Friday, November 28, 2008

Ten thoughts on a coalition government in Canada

• One, coalition governments do not last as long as single-party minorities, on average. Controlling for electoral system, population, and degree of democracy, minority coalitions (which this would be as the Bloc would not be in the cabinet), last about 275 days less than single-party minorities. Blais and Ricard and I have a little chapter on this here.
• Two, there is no reason why Dion could not be Prime Minister until a Liberal leadership race concludes. It would be unconventional, but it is not much different then when a leader takes power after running in what is publicly acknowledged as their last election.
• Three, the Tories have survived on Bloc support enough times that they cannot legitimately criticize the Liberals for doing the same.
• Four, coalition governments are extremely rare in Canadian politics. They have never occurred at the national level outside of the wartime. There was a coalition between the Saskatchewan Liberals and NDP in the last ten years. Prior to that, it’s been at least 40 years since a coalition at the provincial level.
• Five, strictly speaking this is only a coalition if the NDP receives cabinet seats.
• Six, what is occurring now is roughly equivalent to the investiture votes that occur in many other countries. Indeed, of the 20 countries considered in Laver and Shepsle’s Multiparty Government, nearly half (9) have investiture votes. In other words, in many other countries it is thought strange to allow a government to propose policy before the house has decided to approve that government.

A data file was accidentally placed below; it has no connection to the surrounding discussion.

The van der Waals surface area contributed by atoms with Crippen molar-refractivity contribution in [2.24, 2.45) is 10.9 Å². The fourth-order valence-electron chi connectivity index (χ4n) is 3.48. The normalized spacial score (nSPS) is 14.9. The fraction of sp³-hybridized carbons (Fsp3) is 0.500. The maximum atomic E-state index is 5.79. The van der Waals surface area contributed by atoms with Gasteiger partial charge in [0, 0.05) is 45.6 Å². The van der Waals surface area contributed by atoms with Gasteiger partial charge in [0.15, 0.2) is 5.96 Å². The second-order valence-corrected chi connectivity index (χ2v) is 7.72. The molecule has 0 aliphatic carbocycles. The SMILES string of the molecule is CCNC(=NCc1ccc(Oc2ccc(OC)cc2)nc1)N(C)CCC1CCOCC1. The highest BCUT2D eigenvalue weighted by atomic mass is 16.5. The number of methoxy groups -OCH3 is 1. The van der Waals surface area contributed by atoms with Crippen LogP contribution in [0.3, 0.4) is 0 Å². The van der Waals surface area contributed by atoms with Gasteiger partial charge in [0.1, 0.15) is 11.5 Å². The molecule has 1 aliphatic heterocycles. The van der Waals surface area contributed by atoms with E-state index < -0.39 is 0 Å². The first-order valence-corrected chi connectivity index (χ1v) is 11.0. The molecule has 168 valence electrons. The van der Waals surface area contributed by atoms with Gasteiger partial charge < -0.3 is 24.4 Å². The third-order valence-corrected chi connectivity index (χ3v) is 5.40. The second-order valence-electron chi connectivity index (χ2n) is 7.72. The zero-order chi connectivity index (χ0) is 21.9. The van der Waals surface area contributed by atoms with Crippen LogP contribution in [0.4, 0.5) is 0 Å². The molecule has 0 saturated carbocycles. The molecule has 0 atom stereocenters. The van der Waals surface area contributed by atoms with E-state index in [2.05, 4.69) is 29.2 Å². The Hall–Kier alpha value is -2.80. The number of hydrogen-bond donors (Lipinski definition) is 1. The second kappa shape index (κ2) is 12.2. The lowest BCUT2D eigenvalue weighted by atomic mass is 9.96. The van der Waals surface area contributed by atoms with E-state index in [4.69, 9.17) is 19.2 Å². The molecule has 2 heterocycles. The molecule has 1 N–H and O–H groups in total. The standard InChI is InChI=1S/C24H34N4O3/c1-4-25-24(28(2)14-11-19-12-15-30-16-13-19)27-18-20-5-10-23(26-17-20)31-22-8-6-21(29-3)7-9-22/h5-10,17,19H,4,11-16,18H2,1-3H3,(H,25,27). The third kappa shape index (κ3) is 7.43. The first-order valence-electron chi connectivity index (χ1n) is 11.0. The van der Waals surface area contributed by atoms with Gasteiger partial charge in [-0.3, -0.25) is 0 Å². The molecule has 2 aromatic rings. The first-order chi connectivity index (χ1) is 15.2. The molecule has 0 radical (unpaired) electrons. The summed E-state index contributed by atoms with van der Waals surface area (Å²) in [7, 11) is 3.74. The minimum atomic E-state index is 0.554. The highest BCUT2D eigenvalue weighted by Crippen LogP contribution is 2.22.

• Seven, coalitions and occasionally protracted negotiations over government formation are normal in many democracies. That it is abnormal in Canada does not make it undemocratic. It merely makes it exceptional. By my lights the combination of three, six and seven suggests that this is not actually undemocratic. We may not like it, but the government is the cabinet that commands the support of the House. It is not the cabinet made up of members who got the most votes in the last election.
• Eight, it will be very hard for the Tories to now back away from this. More importantly, it will be very tough for the opposition to back away now. They’ve taken one step over the cliff.
• Nine, the Tories have asked for this to a certain degree. You cannot threaten to bankrupt your opponents (however much they may deserve it) and propose economic policy that is out of step with other countries and arguably with what Canadians want/or expect and not expect a challenge. The opposition is merely doing their job. They are mandated with opposing the government and presenting a government in waiting. If the Governor-General decides that they are to have a crack at Government then it is their right. If you don’t like it you can punish them at the time of the next election.
• Ten, if the GG decides to call an election it is her prerogative. And it won’t be a waste of money!

Thursday, November 27, 2008

Giving Thanks

I am in San Diego today celebrating American Thanksgiving. I've been here for most of the last month working with James Fowler, not to mention living at his house and getting to know his great family. It's been a great month in the middle of a great fall. In short, I cannot imagine my professional life going much better than it is right now. I've great reason to be thankful and it's well worth saying.

That is all. Though I will most certainly return soon with a post on changes to campaign finance in Canada.